“Stay to your right; don’t look up; walk, don’t run; you’re almost out.” Every now and then we ask someone what floor they are from to know how much [of the building] has been evacuated. We carry two people down from the second floor and hand them off to some police officers who carry them out. You can hear people jumping and know conditions must be bad. Two fire companies head up the stairway with hoses. Two guys who worked a short time at 1850 Clove Rd. pass me and we exchange words of pleasantry.
Evacuation continues and most [people] are orderly and smile as I tell them, “One more flight to go.” It was to your right about 200 feet, then to your right 50 feet, then down a staircase to your left, then a right into the lobby. Never forget the way you came in, we are taught. It’s your way out.

I am in staircase C leading people out when a loud thunderous noise like numerous trains approaching a subway station occurs. I close the door to the hallway and we are all in the staircase. Outside the noise is deafening. “No, this thing can’t be collapsing,” I think. “Will rubble soon be coming down the staircase and trap us there?” It lasts for what seems like a minute. Complete darkness.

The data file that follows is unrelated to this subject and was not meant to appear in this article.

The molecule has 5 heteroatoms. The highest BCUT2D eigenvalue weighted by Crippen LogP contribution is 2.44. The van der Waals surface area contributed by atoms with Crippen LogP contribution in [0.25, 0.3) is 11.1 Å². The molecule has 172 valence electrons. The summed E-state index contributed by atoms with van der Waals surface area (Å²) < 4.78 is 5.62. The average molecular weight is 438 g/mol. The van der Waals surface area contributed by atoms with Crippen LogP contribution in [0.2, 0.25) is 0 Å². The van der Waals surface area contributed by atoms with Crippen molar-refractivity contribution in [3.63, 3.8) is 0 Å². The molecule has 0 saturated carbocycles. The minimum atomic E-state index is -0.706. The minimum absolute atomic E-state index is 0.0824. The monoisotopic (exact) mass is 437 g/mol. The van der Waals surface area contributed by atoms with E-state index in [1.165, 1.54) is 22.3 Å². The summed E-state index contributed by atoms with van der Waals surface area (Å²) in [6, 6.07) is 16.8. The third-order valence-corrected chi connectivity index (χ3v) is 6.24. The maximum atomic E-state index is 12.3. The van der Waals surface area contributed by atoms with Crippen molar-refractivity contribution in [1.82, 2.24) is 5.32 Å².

We stayed in the stairway until I heard people screaming and moaning. I try to open the door but debris is against it. With another person, a police officer who has come down the stairs, we force open the door. People are moaning and yelling. These are some of the same people who I had just told, “Almost there. One more flight to go.”
There is complete darkness, with insulation being blown all over. I turn on my flashlight and direct them to it. “Fireman over here. Come to my light.” I direct the police officer to stay at the door with his flashlight on. I walk out into the blackness and people approach my light. I lead 10 to 15 of them to the staircase again. Two World Trade Center seems to have collapsed, but not into 1 World Trade Center. Just around us, taking out some windows. I tell people to make a human chain and lead them to the exit again. Some police officers are there. I go back to stairway C and still people are filing out. “What floor?” “Seventieth,” a man tells me.